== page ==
After another beer pitstop, I moved on to check out Codes In The Clouds, a post-rock band who have been knocking about since 2007. I really enjoyed their set, their emotive post-rock just the remedy after the intense Poly-Math experience. This time in the Boston Music Rooms, the stage size was ideal for the band, and thus their sound came across perfectly. Subtly distorted guitars and tight drumming were found in abundance in their set, and the band certainly lifted the mood again. I can’t really say too much as to why they are different than any other post-rock band, but they certainly were billed right, and allowed punters to catch their breath a bit.
Fitting well with my very post-metal year, Telepathy was a billing I was eager to see. Filling Portals‘ atmosphere with an insidious blend of cinematic blackened post-metal, the UK band worked perfectly on the huge Tufnell Dome stage, filling the room with their melancholic melodies. The black metal elements of the music really set the band apart from other post-metal bands who play more on the cinematic angle. It translates even better into the live setting than it sounds. Make sure to dig into their discography and catch them live in Europe this autumn!
One of Holy Roar Records best up-and-coming acts, Palm Reader have made themselves a key feature on many tour amd festival line-ups, because they can go really damn hard, yet can also appeal to those who don’t truly make the leap into metal from punk. The last time I saw the post-hardcore band, they were sandwiched in between two bands I was dying to see – Rolo Tomassi and Cryptodira – and whilst they tore the stage down, it didn’t quite compare to the bands I knew so well. This time around, however, I was blown away, and I am sold on going to their UK tour later in the summer. The energy they brought to the stage was unmatched throughout the rest of the festival, and the sound was absolutely on point.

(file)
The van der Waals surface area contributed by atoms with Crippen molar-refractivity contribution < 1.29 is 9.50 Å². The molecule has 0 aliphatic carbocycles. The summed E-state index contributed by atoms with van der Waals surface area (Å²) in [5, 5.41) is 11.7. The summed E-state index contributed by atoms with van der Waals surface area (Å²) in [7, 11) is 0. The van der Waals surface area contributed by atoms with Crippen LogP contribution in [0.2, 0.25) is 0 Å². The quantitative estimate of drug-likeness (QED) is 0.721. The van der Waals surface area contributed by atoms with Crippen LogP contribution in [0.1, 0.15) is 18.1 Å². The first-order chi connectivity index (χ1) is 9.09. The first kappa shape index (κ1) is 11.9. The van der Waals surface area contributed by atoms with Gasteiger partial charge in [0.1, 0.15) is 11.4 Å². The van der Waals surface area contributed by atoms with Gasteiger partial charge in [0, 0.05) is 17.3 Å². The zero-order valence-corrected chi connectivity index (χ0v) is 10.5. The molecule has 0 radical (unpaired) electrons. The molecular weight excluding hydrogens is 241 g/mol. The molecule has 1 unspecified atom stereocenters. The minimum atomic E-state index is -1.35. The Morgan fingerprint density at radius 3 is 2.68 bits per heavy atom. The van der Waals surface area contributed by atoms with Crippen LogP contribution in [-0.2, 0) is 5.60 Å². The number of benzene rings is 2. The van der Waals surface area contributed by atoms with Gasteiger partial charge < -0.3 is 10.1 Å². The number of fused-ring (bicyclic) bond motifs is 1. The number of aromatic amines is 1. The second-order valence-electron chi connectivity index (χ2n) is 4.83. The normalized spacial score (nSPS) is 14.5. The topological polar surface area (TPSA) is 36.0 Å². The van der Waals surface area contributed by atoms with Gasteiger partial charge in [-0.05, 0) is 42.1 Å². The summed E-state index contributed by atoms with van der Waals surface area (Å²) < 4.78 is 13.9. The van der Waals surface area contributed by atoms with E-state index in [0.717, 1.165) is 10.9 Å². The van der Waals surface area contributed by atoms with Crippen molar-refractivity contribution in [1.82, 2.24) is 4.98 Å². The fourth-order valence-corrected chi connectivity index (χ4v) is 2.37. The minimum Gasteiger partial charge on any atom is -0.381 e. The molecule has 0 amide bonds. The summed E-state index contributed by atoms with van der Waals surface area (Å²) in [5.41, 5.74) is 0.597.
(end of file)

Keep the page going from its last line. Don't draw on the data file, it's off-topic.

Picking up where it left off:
Lost In Kiev
You’ll have noticed some gaps in my schedule, and I promise you I did not spend my time poorly. Everything Is Noise got the chance to interview Lost In Kiev earlier in the day, which you can listen to here. I did check in on Vodun, but the allure of the food stand and beer made me leave their set, which in all honesty didn’t really tickle me.
As mentioned prior, Lost In Kiev were the main attraction for me, having reviewed their latest album Persona and, of course, met the dudes in the band earlier. Their set was brilliant, with them smattering their new album in a shuffle across their set to great effect. The dual synths taken up by the guitarists mid-song multiple times were really impressive, their sound sometimes turning Boston Music Rooms into a nightclub before tearing back into dystopian post-rock. This band lived up to all my expectations, and I’m looking forward to seeing them play on their next tour, hopefully for more than a 45-minute set!
Unfortunately for me, UK trains are absolutely appalling past 11 o’clock on a Sunday, so one had to make a quick getaway before Three Trapped Tigers took to the stage. That all said and done, I had an absolute blast at Portals Festival, and will certainly be aiming to turn up to both days next year. Thank you to all the bands, and the organisers for a great time!